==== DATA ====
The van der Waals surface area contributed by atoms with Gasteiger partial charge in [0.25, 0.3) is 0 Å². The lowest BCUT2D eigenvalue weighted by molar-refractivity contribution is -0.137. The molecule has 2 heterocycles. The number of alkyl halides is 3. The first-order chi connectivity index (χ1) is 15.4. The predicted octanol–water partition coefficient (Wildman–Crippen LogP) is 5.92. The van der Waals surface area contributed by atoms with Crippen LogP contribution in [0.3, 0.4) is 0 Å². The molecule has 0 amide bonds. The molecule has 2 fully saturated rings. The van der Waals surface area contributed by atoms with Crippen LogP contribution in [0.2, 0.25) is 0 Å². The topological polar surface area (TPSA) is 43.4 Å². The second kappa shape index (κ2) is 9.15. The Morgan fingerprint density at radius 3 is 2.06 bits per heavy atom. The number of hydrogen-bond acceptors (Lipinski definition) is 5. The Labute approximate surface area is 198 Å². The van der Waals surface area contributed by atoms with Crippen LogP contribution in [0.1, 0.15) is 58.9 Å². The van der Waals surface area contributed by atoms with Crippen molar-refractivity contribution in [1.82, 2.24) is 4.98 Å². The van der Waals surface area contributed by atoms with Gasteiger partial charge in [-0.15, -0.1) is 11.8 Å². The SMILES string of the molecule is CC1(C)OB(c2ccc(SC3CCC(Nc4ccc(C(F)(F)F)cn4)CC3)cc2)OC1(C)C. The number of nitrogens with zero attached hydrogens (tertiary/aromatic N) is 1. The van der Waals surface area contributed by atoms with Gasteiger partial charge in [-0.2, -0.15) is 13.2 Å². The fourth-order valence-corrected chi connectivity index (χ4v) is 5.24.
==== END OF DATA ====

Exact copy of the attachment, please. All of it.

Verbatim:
The van der Waals surface area contributed by atoms with Gasteiger partial charge in [0.25, 0.3) is 0 Å². The lowest BCUT2D eigenvalue weighted by molar-refractivity contribution is -0.137. The molecule has 2 heterocycles. The number of alkyl halides is 3. The first-order chi connectivity index (χ1) is 15.4. The predicted octanol–water partition coefficient (Wildman–Crippen LogP) is 5.92. The van der Waals surface area contributed by atoms with Crippen LogP contribution in [0.3, 0.4) is 0 Å². The molecule has 0 amide bonds. The molecule has 2 fully saturated rings. The van der Waals surface area contributed by atoms with Crippen LogP contribution in [0.2, 0.25) is 0 Å². The topological polar surface area (TPSA) is 43.4 Å². The second kappa shape index (κ2) is 9.15. The Morgan fingerprint density at radius 3 is 2.06 bits per heavy atom. The number of hydrogen-bond acceptors (Lipinski definition) is 5. The Labute approximate surface area is 198 Å². The van der Waals surface area contributed by atoms with Crippen LogP contribution in [0.1, 0.15) is 58.9 Å². The van der Waals surface area contributed by atoms with Crippen molar-refractivity contribution in [1.82, 2.24) is 4.98 Å². The van der Waals surface area contributed by atoms with Gasteiger partial charge in [-0.15, -0.1) is 11.8 Å². The SMILES string of the molecule is CC1(C)OB(c2ccc(SC3CCC(Nc4ccc(C(F)(F)F)cn4)CC3)cc2)OC1(C)C. The number of nitrogens with zero attached hydrogens (tertiary/aromatic N) is 1. The van der Waals surface area contributed by atoms with Gasteiger partial charge in [-0.2, -0.15) is 13.2 Å². The fourth-order valence-corrected chi connectivity index (χ4v) is 5.24.